Most people in the music/audio industries nowadays are well aware of the need to protect their hearing, but every once in a while it can’t hurt to have a little reminder of both the dangers and the various ways to guard against them.
Our ears really are little mechanical wonders, with sound waves passing through various media within the ear on their way to the nerve endings that carry them to our brains, which ultimately make sense of it all.
Air pressure variations initially make their way through the ear canal to the ear drum, which vibrates sympathetically; these vibrations are then transmitted mechanically to the middle ear - three little bones. The bones of the middle ear do double duty - they transmit the vibrations to the inner ear, and at the same time they serve as the first line of protection against hearing damage - if a sound wave’s vibrations are too intense, the bones of the middle ear limit the strength of the vibrations passed along to the delicate mechanisms of the inner ear, acting as a compressor. Of course, this is not a fail-safe by any means, but it is at least one small layer of protection. In the inner ear, the audio wave is sent through a fluid-filled tube - the cochlea - where it disturbs tiny nerve endings - hair cells called cilia. These transmit the disturbances through the auditory nerves to the brain, and...voila, we hear.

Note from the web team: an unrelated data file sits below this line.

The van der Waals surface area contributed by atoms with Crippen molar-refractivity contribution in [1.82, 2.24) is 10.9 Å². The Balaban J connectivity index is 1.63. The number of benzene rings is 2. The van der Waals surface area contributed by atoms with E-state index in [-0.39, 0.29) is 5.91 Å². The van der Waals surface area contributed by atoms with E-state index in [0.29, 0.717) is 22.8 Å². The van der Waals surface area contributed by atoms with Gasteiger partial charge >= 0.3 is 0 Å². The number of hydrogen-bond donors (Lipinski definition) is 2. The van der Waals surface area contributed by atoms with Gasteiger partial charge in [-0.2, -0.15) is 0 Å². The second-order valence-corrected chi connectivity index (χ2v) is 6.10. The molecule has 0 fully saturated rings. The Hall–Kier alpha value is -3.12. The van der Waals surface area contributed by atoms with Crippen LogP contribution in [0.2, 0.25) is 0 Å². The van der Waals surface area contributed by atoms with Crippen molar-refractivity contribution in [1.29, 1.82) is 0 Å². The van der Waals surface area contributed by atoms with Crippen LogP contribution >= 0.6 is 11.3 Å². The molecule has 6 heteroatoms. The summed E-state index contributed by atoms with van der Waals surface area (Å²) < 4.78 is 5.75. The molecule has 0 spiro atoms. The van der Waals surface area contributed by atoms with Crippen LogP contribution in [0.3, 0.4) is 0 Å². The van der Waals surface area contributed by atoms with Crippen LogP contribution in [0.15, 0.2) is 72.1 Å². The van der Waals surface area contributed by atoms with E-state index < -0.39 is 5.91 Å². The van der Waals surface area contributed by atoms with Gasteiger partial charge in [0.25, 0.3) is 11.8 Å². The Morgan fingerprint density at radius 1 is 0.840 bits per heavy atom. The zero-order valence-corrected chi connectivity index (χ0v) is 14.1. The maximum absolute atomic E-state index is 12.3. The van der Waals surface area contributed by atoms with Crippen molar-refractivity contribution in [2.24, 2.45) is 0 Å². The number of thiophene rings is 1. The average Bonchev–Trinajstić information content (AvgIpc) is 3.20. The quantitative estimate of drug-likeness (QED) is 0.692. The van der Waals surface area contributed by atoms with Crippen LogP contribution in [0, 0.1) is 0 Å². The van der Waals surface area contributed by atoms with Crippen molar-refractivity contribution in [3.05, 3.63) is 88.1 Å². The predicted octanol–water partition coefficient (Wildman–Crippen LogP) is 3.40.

Hearing damage from exposure to sound can occur when the some of the cilia are damaged, and can no longer respond to sound waves. This kind of hearing damage can manifest itself in two ways: Temporary Threshold Shift and Permanent Threshold Shift. Obviously, the ear can recover from Temporary Threshold Shifts, while a Permanent Threshold Shift indicates an unrecoverable loss of hearing, to some degree.
Symptoms are the same in ether case: a loss of sensitivity, initially in the range where our ears are most sensitive - around 4kHz - and possibly a ringing in one or both ears. The loss of sensitivity in that particular frequency range can show itself as a loss of clarity and intelligibility - this can be subtle enough to largely go unnoticed, or obvious enough to make the person aware of a change in their hearing response. The ringing is called Tinnitus - it also can be subtle enough to not be heard unless the background level in the room is unusually quiet - people often first notice it when they’re trying to get to sleep - or loud enough to make its presence known under any environmental conditions.
If it’s a Temporary Threshold Shift, these symptoms will go away, usually after about a day or so - assuming the individual gives their ears a rest from any further exposure to even moderately loud sound during that period. But if it’s a Permanent Threshold Shift, the symptoms, naturally, will persist, and often grow worse over time, especially if exposure to similar levels of sound continues. The ringing in particular - the Tinnitus - can sometimes be severe enough to become somewhat debilitating for certain people, requiring medical treatment, though currently there is no definitive cure.